Quick Action from Wife and Clinicians Helps Save Stroke Patient's Life
Calvin Burkhart woke up around sunrise on February 19. He poured a cup of coffee and read the paper on the porch. It seemed at first like an average Saturday morning, but when Calvin walked inside, he realized something was wrong.
“My vision went wacky,” he said. “I got a little dizzy.” Calvin had recent spells of nausea, but this time was different. “My stomach didn't feel right. I put my head on the table and called out for Nancy.”
Nancy, Calvin’s wife, was in the other room. When she saw Calvin with his head on the table, his eyes wide open but unable to speak, she knew something serious was happening. She called 911 – a decision Calvin’s doctors say helped save his life.
Calvin was having a stroke, a leading cause of death and disability for Americans, according to the Centers for Disease Control and Prevention. Some 795,000 people in the United States have a stroke each year. The signs and symptoms have inspired the acronym BEFAST.
- B - Balance: Sudden loss of balance
- E - Eyes: Sudden loss of vision in one or both eyes
- F - Face: Sudden facial weakness or drooping
- A - Arm: Sudden weakness or numbness
- S - Speech: Sudden slurred speech or difficulty speaking
- T - Time: If you observe any of these signs, all 911 right away, noting the time at the onset of symptoms
When EMS arrived at the Burkhart’s home, they loaded Calvin into the ambulance and rushed him to Winter Haven Hospital (WHH). EMS called ahead so the WHH emergency department staff could prepare for Calvin’s arrival. Time is of the essence in stroke cases.
Everett Stucky, an ER nurse at WHH, was waiting for Calvin’s arrival with doctors and a pharmacist as part of WHH’s stroke alert team.
“As soon as the ambulance arrived, we got Mr. Burkhart to the CAT scan room so we could assess his condition and decide on appropriate treatments,” Everett said.
Based on the scan, a neurologist connected via telecommunications determined Calvin was a good candidate for thrombolytics, sometimes called “clot busters,” medications used as an emergency treatment for strokes. Calvin was the one of the first patients at WHH to receive a powerful new clot buster being offered across BayCare. He was then moved to interventional radiology where he received a surgical thrombectomy to remove his blood clot.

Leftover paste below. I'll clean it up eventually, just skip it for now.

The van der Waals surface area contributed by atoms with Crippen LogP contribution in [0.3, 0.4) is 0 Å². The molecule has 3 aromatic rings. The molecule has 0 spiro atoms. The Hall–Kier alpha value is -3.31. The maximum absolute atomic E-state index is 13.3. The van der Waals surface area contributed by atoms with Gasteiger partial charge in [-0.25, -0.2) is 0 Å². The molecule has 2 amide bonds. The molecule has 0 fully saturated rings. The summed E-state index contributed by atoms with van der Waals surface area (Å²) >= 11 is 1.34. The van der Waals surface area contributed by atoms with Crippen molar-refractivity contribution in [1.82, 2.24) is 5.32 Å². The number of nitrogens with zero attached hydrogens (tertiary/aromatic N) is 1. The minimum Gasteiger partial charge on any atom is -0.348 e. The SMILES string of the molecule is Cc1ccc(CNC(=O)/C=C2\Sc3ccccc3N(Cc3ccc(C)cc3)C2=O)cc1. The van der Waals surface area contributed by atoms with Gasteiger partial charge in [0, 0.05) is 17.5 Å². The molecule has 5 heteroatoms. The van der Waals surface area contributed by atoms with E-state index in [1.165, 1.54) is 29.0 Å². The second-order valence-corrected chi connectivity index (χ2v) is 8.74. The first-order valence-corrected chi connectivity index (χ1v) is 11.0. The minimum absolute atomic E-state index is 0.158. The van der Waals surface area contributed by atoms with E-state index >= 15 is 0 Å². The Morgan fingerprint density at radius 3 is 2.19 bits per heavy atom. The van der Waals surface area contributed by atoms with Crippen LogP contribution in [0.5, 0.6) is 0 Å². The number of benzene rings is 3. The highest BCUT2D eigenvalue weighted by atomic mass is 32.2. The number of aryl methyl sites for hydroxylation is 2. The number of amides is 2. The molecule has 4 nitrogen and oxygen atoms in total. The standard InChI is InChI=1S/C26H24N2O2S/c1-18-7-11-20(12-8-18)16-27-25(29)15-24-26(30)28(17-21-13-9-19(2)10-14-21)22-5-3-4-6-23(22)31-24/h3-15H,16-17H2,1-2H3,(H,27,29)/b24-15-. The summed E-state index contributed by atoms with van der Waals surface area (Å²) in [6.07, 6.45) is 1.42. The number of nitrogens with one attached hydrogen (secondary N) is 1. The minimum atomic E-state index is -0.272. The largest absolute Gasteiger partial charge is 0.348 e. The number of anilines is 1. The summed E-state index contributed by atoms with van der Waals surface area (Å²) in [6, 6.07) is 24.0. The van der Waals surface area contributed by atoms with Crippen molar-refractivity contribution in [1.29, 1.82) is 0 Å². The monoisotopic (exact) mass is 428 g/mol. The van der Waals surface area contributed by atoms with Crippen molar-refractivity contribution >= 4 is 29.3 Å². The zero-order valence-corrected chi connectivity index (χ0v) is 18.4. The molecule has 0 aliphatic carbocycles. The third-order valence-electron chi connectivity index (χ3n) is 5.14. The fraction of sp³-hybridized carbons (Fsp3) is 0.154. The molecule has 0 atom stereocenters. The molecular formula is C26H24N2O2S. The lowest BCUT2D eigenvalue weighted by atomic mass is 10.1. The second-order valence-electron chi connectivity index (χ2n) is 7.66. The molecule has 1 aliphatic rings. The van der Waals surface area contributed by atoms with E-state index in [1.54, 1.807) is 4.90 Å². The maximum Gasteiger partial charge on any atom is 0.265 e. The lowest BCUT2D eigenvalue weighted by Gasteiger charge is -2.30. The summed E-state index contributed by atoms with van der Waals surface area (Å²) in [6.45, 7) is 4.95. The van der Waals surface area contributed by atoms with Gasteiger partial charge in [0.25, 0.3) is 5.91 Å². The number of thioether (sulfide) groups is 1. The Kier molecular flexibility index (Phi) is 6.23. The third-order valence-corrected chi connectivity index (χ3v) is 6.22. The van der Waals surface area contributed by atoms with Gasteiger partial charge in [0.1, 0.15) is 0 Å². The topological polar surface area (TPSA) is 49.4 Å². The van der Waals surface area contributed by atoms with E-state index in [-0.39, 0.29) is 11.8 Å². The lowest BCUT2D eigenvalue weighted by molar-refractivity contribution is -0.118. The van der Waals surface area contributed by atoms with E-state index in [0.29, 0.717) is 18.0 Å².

“Successful thrombolytics and thrombectomy can make all the difference for stroke patients,” said Dr. Sheikh Jasimuddin, an emergency medicine physician at WHH, who was on Calvin’s stroke alert team. “We use an integrated model that involves a team working together to provide timely and aggressive intervention. Thanks to that approach, this patient did really well.”
Calvin did so well that he was exercising when his bedside nurse first walked into his patient room a couple days later.
“That’s pretty unusual in my line of nursing,” said Alexis Fulayter, a nurse on the 7th floor at WHH. “Mr. Burkhart was very engaged and easy to educate about his care. He wanted all the information and aids we could give him.”
Calvin said he felt great following his treatment, although the experience was hard on his loved ones. At one point, his daughter asked to take a photo so she could show Calvin’s family and friends that he was OK. He made a split-second decision to pose like Fonzie from Happy Days – a reference to Matt Damon’s marooned character in The Martian. It was clear to those who know him that Calvin was OK.
Calvin was soon discharged, and it didn’t take long for him to return to work. He said he feels great – he’s even played a few rounds of golf – but he’s taking additional steps to limit his risks moving forward, such as quitting smoking.
“I was extremely happy with the care I got at Winter Haven Hospital,” he said. “From the people in the emergency room to the ICU to the 7th floor, everybody was very good. I commend them greatly. I'd love to have the names of the people who were there to take care of me.”
Well, Calvin, here are a few of our extraordinary team members who cared for you at WHH:
- Dr. Sheikh Jasimuddin
- Everett Stucky
- Alexis Fulayter
- Dr. Michael Nagib
- Adam Thorp
- Jennifer Stickney
- Emily Alexander
- Kimberly Grant
- Xanthea Mackenzie
- Linda Riley
To learn more about stroke symptoms, treatment and prevention, click here.